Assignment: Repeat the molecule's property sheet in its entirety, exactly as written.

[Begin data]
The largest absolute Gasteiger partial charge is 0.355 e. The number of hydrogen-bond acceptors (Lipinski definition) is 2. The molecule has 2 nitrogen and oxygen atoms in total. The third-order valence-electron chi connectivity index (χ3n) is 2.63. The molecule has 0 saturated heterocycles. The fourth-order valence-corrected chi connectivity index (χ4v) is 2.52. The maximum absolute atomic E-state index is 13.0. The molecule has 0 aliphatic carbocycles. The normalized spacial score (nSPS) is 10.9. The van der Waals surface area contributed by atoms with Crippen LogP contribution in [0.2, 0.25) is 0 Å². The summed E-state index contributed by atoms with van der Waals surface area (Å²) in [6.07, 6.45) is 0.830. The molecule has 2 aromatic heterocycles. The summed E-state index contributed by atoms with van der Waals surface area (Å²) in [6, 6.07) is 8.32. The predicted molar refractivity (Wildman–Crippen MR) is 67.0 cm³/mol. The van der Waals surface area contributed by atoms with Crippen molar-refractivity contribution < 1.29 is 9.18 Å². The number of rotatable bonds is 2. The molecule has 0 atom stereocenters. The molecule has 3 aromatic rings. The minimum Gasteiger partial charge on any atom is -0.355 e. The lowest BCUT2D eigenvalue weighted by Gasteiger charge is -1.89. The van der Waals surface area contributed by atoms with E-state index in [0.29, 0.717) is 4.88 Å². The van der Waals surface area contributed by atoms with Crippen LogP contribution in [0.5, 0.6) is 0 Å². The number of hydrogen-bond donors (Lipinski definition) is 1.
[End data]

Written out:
The largest absolute Gasteiger partial charge is 0.355 e. The number of hydrogen-bond acceptors (Lipinski definition) is 2. The molecule has 2 nitrogen and oxygen atoms in total. The third-order valence-electron chi connectivity index (χ3n) is 2.63. The molecule has 0 saturated heterocycles. The fourth-order valence-corrected chi connectivity index (χ4v) is 2.52. The maximum absolute atomic E-state index is 13.0. The molecule has 0 aliphatic carbocycles. The normalized spacial score (nSPS) is 10.9. The van der Waals surface area contributed by atoms with Crippen LogP contribution in [0.2, 0.25) is 0 Å². The summed E-state index contributed by atoms with van der Waals surface area (Å²) in [6.07, 6.45) is 0.830. The molecule has 2 aromatic heterocycles. The summed E-state index contributed by atoms with van der Waals surface area (Å²) in [6, 6.07) is 8.32. The predicted molar refractivity (Wildman–Crippen MR) is 67.0 cm³/mol. The van der Waals surface area contributed by atoms with Crippen molar-refractivity contribution < 1.29 is 9.18 Å². The number of rotatable bonds is 2. The molecule has 0 atom stereocenters. The molecule has 3 aromatic rings. The minimum Gasteiger partial charge on any atom is -0.355 e. The lowest BCUT2D eigenvalue weighted by Gasteiger charge is -1.89. The van der Waals surface area contributed by atoms with E-state index in [0.29, 0.717) is 4.88 Å². The van der Waals surface area contributed by atoms with Crippen LogP contribution in [0.5, 0.6) is 0 Å². The number of hydrogen-bond donors (Lipinski definition) is 1.